I’ve been watching a recording of Suspect Nation, first shown last Monday on More 4, in which journalist and author Henry Porter covers the privacy and security aspects of mass surveillance in the UK. He was supported by programme consultants Adam Laurie and Heather Brooke. Early in the fim Porter meets Professor Clive Norris, one of the founding editors of the journal Surveillance and Society, who asserts that we have moved away from the idea that you should only target those that you have reasonable suspicion of, to a point where we are saying everybody is suspicious, and we have a right to target everybody.
Porter quotes from an e-mail exchange he had with Tony Blair earlier this year in which the Prime Minister attempts to justify these developments with: “… this is as much an issue of modernity as liberty. We are trying to fight 21st century crime by 19th century means. It hasn’t worked. It won’t work. The terrorism is different. The street crime is different.”
To cope with the increasing level of CCTV surveillance, London Underground is trialling a system that allows automatic detection of undesirable behaviour. On the roads, Porter states that a reported 3000 numberplate recognition cameras are being installed in a nationwide roll-out; the system will log the time, date and location of every car that passes its cameras, and keep the information for up to 2 years. (The police want to extend this to 5 years.) Porter also cites the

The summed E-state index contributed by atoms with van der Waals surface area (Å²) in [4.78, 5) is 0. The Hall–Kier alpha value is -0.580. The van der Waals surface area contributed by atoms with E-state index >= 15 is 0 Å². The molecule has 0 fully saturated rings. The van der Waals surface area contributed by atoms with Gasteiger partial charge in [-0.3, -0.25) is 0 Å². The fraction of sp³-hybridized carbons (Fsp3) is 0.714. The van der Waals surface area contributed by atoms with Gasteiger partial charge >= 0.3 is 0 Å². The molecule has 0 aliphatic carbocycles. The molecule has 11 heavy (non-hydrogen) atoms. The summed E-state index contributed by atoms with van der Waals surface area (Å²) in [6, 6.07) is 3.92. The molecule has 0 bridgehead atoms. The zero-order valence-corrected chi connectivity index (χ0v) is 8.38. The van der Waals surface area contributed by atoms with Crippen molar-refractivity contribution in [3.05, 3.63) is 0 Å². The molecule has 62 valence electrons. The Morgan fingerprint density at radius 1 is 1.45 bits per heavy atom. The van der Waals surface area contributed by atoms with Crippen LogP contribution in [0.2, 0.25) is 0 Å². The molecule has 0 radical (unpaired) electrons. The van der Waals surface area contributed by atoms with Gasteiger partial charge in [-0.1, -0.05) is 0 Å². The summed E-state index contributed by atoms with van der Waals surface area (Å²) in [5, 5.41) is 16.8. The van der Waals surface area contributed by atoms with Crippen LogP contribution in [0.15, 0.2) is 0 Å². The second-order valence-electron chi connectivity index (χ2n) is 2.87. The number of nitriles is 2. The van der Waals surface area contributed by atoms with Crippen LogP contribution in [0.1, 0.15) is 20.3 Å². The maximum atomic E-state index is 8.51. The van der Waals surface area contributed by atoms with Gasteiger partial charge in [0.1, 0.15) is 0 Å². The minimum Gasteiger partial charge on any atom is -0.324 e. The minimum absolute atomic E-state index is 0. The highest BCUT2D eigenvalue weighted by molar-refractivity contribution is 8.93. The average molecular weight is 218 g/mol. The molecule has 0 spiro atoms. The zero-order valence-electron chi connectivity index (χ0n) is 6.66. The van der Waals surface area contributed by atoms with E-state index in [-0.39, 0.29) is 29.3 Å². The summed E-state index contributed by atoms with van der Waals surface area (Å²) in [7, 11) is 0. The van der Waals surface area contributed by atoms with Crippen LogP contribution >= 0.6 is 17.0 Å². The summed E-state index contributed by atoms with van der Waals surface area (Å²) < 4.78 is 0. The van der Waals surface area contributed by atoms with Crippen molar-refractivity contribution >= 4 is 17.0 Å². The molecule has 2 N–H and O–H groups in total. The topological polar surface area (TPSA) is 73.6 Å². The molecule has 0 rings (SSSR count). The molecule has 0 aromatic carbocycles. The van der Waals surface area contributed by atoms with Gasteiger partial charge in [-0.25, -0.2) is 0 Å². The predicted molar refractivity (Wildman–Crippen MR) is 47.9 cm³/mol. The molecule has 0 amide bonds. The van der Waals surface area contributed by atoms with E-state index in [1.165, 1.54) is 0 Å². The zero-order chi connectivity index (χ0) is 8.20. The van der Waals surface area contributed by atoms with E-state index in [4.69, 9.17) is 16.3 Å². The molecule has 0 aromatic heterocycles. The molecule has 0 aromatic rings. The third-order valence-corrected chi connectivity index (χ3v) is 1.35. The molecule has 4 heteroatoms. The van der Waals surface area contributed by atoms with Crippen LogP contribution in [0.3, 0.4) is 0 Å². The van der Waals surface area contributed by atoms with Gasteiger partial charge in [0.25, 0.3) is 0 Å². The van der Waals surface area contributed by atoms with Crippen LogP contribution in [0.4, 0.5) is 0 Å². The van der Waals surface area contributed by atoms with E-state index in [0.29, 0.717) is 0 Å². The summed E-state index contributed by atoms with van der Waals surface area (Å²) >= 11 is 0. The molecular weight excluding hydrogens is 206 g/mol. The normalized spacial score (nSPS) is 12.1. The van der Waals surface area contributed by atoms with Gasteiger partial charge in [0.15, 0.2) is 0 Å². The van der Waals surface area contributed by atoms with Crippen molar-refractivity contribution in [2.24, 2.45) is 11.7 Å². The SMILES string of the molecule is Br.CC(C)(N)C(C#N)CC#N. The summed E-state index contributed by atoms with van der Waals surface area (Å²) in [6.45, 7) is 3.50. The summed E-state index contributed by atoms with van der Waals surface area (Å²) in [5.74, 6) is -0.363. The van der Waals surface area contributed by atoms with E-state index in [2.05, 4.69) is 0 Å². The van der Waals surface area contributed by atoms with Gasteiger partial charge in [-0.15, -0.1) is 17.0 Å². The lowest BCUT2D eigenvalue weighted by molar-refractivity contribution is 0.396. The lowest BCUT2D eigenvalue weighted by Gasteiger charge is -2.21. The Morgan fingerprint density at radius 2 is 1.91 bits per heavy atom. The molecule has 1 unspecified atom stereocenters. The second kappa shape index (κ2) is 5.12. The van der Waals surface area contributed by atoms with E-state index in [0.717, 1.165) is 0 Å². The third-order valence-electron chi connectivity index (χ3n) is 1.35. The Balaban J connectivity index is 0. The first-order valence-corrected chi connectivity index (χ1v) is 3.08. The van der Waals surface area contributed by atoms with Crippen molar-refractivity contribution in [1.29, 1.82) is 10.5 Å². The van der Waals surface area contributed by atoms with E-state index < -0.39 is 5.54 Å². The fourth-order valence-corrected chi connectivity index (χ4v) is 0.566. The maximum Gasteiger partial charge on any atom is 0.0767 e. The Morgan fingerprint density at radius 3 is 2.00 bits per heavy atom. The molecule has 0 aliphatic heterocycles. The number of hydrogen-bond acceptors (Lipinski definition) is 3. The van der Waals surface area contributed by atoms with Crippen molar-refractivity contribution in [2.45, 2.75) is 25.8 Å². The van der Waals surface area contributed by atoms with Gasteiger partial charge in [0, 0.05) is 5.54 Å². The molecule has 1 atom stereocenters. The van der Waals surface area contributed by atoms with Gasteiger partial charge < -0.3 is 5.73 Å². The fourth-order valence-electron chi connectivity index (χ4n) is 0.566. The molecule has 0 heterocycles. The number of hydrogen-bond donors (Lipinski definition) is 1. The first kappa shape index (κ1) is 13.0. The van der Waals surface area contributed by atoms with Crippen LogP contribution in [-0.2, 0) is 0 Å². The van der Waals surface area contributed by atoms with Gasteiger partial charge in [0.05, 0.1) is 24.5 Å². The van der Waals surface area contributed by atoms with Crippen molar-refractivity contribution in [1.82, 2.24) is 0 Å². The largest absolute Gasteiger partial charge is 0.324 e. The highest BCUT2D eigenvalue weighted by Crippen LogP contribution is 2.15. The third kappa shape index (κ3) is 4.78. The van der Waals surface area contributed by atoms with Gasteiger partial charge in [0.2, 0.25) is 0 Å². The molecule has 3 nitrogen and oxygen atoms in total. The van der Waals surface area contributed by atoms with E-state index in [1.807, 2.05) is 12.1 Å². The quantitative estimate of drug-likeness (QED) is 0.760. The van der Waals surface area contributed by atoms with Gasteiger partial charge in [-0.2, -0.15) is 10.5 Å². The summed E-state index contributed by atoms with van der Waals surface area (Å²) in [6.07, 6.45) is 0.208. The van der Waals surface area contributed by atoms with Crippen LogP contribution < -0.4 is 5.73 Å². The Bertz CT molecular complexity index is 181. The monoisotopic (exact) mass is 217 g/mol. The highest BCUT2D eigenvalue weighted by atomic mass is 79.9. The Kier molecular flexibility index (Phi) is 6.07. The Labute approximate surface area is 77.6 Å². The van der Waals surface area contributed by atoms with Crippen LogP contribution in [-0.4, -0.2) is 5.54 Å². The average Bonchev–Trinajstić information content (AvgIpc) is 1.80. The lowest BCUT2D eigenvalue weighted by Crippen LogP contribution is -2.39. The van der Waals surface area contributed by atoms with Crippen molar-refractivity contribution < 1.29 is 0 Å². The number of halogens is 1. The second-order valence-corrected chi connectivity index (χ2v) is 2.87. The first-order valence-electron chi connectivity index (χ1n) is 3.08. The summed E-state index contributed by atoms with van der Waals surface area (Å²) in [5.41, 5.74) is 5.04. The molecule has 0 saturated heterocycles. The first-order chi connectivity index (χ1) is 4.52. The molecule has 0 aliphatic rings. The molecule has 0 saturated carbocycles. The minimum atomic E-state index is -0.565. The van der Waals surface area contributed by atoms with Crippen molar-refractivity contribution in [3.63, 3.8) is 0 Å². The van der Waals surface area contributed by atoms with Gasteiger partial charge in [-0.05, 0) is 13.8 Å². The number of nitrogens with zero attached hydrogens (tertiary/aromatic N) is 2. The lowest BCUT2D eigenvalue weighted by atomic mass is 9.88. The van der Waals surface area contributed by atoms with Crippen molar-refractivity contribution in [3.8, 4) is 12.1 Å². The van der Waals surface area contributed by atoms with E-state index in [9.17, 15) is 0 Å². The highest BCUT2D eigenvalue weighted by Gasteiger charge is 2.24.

Oyster Card system, which maintains a record of your journeys on the London Underground for the previous 8 weeks. Heather Brooke reports that from August 2004 to March 2006, there were 426 requests from the police to search the database, whereas in the last 6 months there have been around 170 requests per month for access. And in London, the numberplate recognition cameras used for congestion charging are left running over the weekend because (according to Transport for London) it would be too expensive for someone to go round and “flick a switch” on each camera.
The government is planning, at a cost of more than £200M, to create a database containing the personal details of around 11M children, which will be accessible by 400,000 public sector workers. Top politicians and celebrities will be able to opt out of this database for security reasons.
Given that the prevention of terrorism is one of the main justifications for increased surveillance, Porter visits America to see what measures have been implemented there five years after September 11th. He mentions the AT&T phone tapping case, and also that SWIFT has systematically breached European data privacy laws since 2001 by sharing personal data of EU citizens with the U.S. He meets Jay Stanley, of the American Civil Liberties Union; when people say that they’ve never done anything wrong (so why should they be worried?) Stanley points out that “there are a lot of (complicated) laws on the books, where the prosecutors and police have discretion to interpret the laws and if they decide that you are the enemy, and they can go through your life with a fine-toothed comb (because your privacy has been destroyed), the chances are pretty good that they will find something”. (Consider the case of David Mery, mentioned in my previous post on surveillance, who was arrested for spurious reasons at Southwark tube station.)
Porter meets Al Gore, who says: “The use of fear to acquire power has a rather old provenance … politicians from time immemorial have used that tactic … it’s always been effective.”